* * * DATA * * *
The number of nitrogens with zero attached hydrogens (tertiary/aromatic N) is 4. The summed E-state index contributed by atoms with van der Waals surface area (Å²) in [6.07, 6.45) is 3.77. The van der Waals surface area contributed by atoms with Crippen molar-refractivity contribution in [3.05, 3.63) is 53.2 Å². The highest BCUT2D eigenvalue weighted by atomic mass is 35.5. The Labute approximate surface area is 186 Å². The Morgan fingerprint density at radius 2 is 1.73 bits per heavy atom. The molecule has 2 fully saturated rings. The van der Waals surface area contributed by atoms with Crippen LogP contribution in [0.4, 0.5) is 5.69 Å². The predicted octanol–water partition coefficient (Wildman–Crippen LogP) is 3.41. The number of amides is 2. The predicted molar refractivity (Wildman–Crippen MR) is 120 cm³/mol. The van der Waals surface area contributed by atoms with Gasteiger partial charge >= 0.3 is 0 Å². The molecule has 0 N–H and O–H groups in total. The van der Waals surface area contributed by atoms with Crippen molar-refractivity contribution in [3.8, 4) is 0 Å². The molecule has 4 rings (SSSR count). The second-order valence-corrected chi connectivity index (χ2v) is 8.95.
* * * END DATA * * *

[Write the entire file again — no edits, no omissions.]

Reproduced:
The number of nitrogens with zero attached hydrogens (tertiary/aromatic N) is 4. The summed E-state index contributed by atoms with van der Waals surface area (Å²) in [6.07, 6.45) is 3.77. The van der Waals surface area contributed by atoms with Crippen molar-refractivity contribution in [3.05, 3.63) is 53.2 Å². The highest BCUT2D eigenvalue weighted by atomic mass is 35.5. The Labute approximate surface area is 186 Å². The Morgan fingerprint density at radius 2 is 1.73 bits per heavy atom. The molecule has 2 fully saturated rings. The van der Waals surface area contributed by atoms with Crippen LogP contribution in [0.4, 0.5) is 5.69 Å². The predicted octanol–water partition coefficient (Wildman–Crippen LogP) is 3.41. The number of amides is 2. The predicted molar refractivity (Wildman–Crippen MR) is 120 cm³/mol. The van der Waals surface area contributed by atoms with Gasteiger partial charge >= 0.3 is 0 Å². The molecule has 0 N–H and O–H groups in total. The van der Waals surface area contributed by atoms with Crippen molar-refractivity contribution in [3.8, 4) is 0 Å². The molecule has 4 rings (SSSR count). The second-order valence-corrected chi connectivity index (χ2v) is 8.95.